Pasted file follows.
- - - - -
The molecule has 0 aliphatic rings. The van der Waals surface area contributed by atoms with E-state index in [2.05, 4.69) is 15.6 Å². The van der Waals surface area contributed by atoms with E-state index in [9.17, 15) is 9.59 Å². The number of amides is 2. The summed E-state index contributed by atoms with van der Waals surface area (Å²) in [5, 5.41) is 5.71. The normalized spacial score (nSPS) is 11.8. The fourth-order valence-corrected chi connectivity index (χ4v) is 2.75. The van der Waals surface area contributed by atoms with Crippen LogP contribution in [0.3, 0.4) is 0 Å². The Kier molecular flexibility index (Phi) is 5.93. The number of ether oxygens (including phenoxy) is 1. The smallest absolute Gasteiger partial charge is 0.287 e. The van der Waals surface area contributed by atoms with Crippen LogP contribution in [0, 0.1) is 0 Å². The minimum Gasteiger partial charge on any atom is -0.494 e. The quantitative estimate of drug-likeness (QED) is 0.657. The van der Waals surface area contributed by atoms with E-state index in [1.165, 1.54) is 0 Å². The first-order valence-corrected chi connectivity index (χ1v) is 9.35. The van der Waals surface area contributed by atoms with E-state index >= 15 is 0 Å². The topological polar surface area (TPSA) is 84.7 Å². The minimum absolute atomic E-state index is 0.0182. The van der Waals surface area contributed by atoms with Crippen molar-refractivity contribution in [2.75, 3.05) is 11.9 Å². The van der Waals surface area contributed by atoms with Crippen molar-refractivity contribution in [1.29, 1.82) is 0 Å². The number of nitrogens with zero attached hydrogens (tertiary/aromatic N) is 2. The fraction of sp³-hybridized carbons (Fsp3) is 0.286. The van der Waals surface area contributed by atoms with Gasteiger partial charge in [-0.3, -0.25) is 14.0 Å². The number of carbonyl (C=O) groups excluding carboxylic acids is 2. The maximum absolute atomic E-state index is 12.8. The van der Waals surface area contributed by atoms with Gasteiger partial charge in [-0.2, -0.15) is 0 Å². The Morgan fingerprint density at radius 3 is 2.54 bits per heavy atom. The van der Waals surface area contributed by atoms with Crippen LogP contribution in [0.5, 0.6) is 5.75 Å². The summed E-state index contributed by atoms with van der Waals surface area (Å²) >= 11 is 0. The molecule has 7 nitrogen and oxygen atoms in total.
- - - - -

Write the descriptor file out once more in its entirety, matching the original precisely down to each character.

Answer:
The molecule has 0 aliphatic rings. The van der Waals surface area contributed by atoms with E-state index in [2.05, 4.69) is 15.6 Å². The van der Waals surface area contributed by atoms with E-state index in [9.17, 15) is 9.59 Å². The number of amides is 2. The summed E-state index contributed by atoms with van der Waals surface area (Å²) in [5, 5.41) is 5.71. The normalized spacial score (nSPS) is 11.8. The fourth-order valence-corrected chi connectivity index (χ4v) is 2.75. The van der Waals surface area contributed by atoms with Crippen LogP contribution in [0.3, 0.4) is 0 Å². The Kier molecular flexibility index (Phi) is 5.93. The number of ether oxygens (including phenoxy) is 1. The smallest absolute Gasteiger partial charge is 0.287 e. The van der Waals surface area contributed by atoms with Crippen LogP contribution in [0, 0.1) is 0 Å². The minimum Gasteiger partial charge on any atom is -0.494 e. The quantitative estimate of drug-likeness (QED) is 0.657. The van der Waals surface area contributed by atoms with E-state index in [1.165, 1.54) is 0 Å². The first-order valence-corrected chi connectivity index (χ1v) is 9.35. The van der Waals surface area contributed by atoms with E-state index >= 15 is 0 Å². The topological polar surface area (TPSA) is 84.7 Å². The minimum absolute atomic E-state index is 0.0182. The van der Waals surface area contributed by atoms with Crippen molar-refractivity contribution in [2.75, 3.05) is 11.9 Å². The van der Waals surface area contributed by atoms with Crippen molar-refractivity contribution in [1.29, 1.82) is 0 Å². The number of nitrogens with zero attached hydrogens (tertiary/aromatic N) is 2. The fraction of sp³-hybridized carbons (Fsp3) is 0.286. The van der Waals surface area contributed by atoms with Gasteiger partial charge in [-0.3, -0.25) is 14.0 Å². The number of carbonyl (C=O) groups excluding carboxylic acids is 2. The maximum absolute atomic E-state index is 12.8. The van der Waals surface area contributed by atoms with Gasteiger partial charge in [-0.2, -0.15) is 0 Å². The Morgan fingerprint density at radius 3 is 2.54 bits per heavy atom. The van der Waals surface area contributed by atoms with Crippen LogP contribution in [0.5, 0.6) is 5.75 Å². The summed E-state index contributed by atoms with van der Waals surface area (Å²) >= 11 is 0. The molecule has 7 nitrogen and oxygen atoms in total.